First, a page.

As for the cable networks: Wolf Blitzer anchored on CNN, with Arwa Damon in Iraq. Eric Shawn and Uma Pemmaraju anchored on Fox News, joined by “Special Report” anchor Bret Baier from Washington. On MSNBC, Tamron Hall anchored with Chuck Todd contributing.

Obama said he is weighing the options for U.S. military support in Iraq, but ruled out using ground forces in the conflict. “We will not be sending U.S. troops back into combat in Iraq, but I have asked my national security team to prepare a range of other options,” he said.

Networks’ D-Day +70 Coverage Plans

D-day_Normandy_Nara_26-G-2343Broadcast and cable news networks will provide special coverage this week for the 70th anniversary of the D-Day invasion of Normandy, France.

“CBS Evening News with Scott Pelley” is doing a weeklong series, with correspondents Jim Axelrod, Mark Phillips and Dean Reynolds speaking to World War II veterans about their stories from the invasion. Phillips and Senior White House Correspondent Bill Plante, fresh off a cycling tour of France, will provide coverage from Normandy on Friday’s 70th anniversary.

Brian Williams will anchor special editions of “NBC Nightly News” from the site of the American cemetery overlooking Omaha Beach on Thursday and Friday. Joining Williams on-the-ground in Normandy will be special correspondent and author of “The Greatest Generation,” Tom Brokaw, chief foreign affairs correspondent Andrea Mitchell, chief White House correspondent Chuck Todd, and national correspondent Peter Alexander. And on the evening of the anniversary Friday, NBC News will air an 8pmET primetime special, “Brian Williams Reporting: Journey to Normandy,” spotlighting four World War II veterans as they make their return to Normandy.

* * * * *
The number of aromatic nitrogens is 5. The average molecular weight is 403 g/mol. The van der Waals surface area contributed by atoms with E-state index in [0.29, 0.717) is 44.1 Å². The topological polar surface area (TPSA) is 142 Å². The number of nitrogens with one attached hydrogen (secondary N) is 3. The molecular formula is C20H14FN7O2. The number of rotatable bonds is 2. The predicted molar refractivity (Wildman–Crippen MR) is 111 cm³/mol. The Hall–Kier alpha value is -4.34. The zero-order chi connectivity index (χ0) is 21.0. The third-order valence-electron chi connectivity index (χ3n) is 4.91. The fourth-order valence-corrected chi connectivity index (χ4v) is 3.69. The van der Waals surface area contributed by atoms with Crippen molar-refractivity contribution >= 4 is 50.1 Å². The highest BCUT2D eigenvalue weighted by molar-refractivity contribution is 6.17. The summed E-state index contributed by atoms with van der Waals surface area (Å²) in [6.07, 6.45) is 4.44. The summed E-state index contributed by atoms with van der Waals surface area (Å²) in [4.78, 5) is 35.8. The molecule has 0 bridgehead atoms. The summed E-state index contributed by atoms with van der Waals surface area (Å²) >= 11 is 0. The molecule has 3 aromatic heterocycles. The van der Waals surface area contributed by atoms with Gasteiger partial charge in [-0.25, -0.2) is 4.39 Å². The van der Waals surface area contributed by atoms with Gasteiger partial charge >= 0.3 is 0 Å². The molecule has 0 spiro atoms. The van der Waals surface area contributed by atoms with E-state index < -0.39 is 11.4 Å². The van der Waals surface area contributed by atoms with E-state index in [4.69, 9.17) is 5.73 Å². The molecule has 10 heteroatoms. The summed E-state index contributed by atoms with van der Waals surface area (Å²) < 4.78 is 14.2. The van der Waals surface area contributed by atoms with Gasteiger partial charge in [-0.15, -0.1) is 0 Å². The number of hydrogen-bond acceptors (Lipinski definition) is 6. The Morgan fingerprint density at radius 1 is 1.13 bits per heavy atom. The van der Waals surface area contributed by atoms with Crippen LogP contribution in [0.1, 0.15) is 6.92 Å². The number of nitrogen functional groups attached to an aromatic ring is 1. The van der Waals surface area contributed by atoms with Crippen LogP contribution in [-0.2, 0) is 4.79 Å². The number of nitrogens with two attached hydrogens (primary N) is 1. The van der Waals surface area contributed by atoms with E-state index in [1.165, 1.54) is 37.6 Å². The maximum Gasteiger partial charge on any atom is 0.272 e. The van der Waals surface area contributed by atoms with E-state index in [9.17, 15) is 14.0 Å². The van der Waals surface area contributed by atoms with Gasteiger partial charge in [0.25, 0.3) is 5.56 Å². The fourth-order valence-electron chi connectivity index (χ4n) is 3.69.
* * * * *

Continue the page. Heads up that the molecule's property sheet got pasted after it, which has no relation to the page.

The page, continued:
On Friday, “World News with Diane Sawyer” will air the story of 90-year-old Cosmo Uttero, who is traveling to Normandy this week for the first time since he and the Allied troops invaded Normandy on June 6, 1944. Chief White House correspondent Jonathan Karl will also report from Normandy on Friday, as he covers President Obama’s speech.

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Obama Announces Troop Cuts in Afghanistan